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The musician helped country-rock take root despite a battle with inner demons.
By Gregory McNamee, Special to the Times
Published December 16, 2007
Twenty Thousand Roads: The Ballad of Gram Parsons and His Cosmic American Music
By David N. Meyer
Villard, 592 pages, $27.95
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Gram Parsons had it all.
Born Ingram Cecil Connor III in 1946 in Winter Haven, he was rich (even if, as biographer David Meyer frowns, "from rich white trash"). Parsons was heir to a Florida fortune built on concentrated orange juice and real estate, including the swamp that would become Cypress Gardens.
As a teen, Parsons was popular, the center of the small-town high school universe of Waycross, Ga. He had the kind of smile that would light up the night sky, drove a cool car, had all the right clothes. And he could play the guitar like nobody's business.
Gram Parsons had everything except happiness. In the footsteps of his birth father, an alcoholic and a suicide, and his hard-drinking family and social circle, he attempted to self-medicate his depression. It only made him more depressed, as well as - well, Meyer uses unkind words that we might translate here as unpleasant, unreliable and egomaniacal.
His demons, numerous as they were, also produced world-changing music.
Like kindred spirit Townes Van Zandt, Parsons came onto the American music scene just as the British Invasion was shading into folk rock, poppy Beatlemania tempered by the chiming guitars of the Byrds, Buffalo Springfield and their acolytes. Along the way, though he had grown the requisite bangs and sideburns, Parsons had been imbibing a steady diet of Buck Owens, Merle Haggard, George Jones, the very pantheon of pure country.
Parsons' attitude toward these artists and the country genre was reverential, but how he came to it is something of a mystery. Meyer reckons that he would have heard a lot of country in his Georgia-Florida milieu, but that Parsons would have become an avid fan and made country his own was a touch unlikely in a time when folkies and hippies dismissed country and its beehive-hair, spangled-suit aesthetic as "so ridiculous as to be otherworldly."
Perhaps it was just orneriness, contrariness, but whatever the case, Parsons found in the sound a workingman's poetry and a sparse purity, and he made them his own.
So it was that, after an unsuccessful stint at Harvard, he drifted west and aligned himself with the country-fried hippies of Southern California, whose own aesthetic the country folk found ridiculous, too. Against the constant threat of parking lot beatings, Parsons took his long-haired, cosmic-cowboy players into the roughest bars around. They survived, barely, and morphed into various configurations that are now legendary.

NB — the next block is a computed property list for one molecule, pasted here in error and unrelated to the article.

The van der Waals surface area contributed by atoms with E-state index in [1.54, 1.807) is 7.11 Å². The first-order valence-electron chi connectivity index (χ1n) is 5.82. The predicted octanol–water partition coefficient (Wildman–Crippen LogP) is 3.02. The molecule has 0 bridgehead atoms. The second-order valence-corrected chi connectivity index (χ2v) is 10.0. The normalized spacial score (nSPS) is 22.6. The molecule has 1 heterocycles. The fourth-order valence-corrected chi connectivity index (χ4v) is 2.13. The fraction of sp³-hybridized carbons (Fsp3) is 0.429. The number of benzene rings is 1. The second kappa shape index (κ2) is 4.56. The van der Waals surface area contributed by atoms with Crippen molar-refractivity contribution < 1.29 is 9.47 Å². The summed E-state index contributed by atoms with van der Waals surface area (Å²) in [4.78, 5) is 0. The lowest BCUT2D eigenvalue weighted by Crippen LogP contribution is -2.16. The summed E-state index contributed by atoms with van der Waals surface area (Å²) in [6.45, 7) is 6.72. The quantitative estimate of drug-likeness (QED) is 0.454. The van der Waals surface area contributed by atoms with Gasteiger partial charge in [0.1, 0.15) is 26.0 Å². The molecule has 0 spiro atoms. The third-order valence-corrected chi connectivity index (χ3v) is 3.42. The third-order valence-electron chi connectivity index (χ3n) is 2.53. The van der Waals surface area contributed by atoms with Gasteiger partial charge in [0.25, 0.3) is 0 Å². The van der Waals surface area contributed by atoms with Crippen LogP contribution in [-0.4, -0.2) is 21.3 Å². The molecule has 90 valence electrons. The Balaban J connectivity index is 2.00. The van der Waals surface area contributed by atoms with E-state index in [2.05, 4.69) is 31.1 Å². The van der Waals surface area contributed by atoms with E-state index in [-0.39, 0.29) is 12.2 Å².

One, the International Submarine Band, signed to country legend Lee Hazlewood's label. The group had a following in the region but didn't make much of an impression outside of Los Angeles, and Parsons jumped at the chance to join the Byrds.
"Gram used the ISB as a stepping stone," said a band member. "That was the bad side of Gram - he didn't think of the rest of the band." Shielded by his family's money from the punishing breach-of-contract deal that Hazlewood forced, Parsons didn't have to.
For a time, he succeeded in turning the definitively folk-rock Byrds into a country outfit, highlighted by an appearance at the Grand Ole Opry that did little to bridge the gulf between the beaded and the beehived. "At the time the gig was nothing more than a curiosity," writes Meyer, though now the Opry lists it among the greatest moments in its history.
For their parts, the other Byrds seem to have delighted in conspiring to minimize Parsons' presence, removing most of his vocals, for instance, from Sweetheart of the Rodeo, that definite wedding of the hippie ethos to country.
Sweetheart was ground zero for the movement that would spawn Poco, Pure Prairie League, Marshall Tucker Band and a thousand other country-rock bands, the most successful among them the Eagles, an inauthentic cabal whom Parsons rightly despised.
By that time, though, he was on to other things, making three albums with the Flying Burrito Brothers, recruiting a very young Emmylou Harris to sing duets with him, and giving the Rolling Stones lessons in how to play country - and, scarily, outdoing Keith Richards in the consumption of various illicit and harmful substances.
In the end, as is well known, that diet did Gram Parsons in, dead just shy of 27 years old, in 1973. That much-too-premature but not-at-all-surprising death sealed his legend: Gram Parsons really did have it all, including dying before he got old.
The legend is shrouded and misty and well-worn, but Meyer bravely plunges into the fog. Even longtime Parsons watchers will find news in his pages, while those who are new to what the singer called his "cosmic American music" will learn much about a sound that we now take for granted, but that came at considerable cost.
Gregory McNamee writes about music, film, and other aspects of pop culture for several publications, among them the Encyclopaedia Britannica.
[Last modified December 14, 2007, 18:07:25]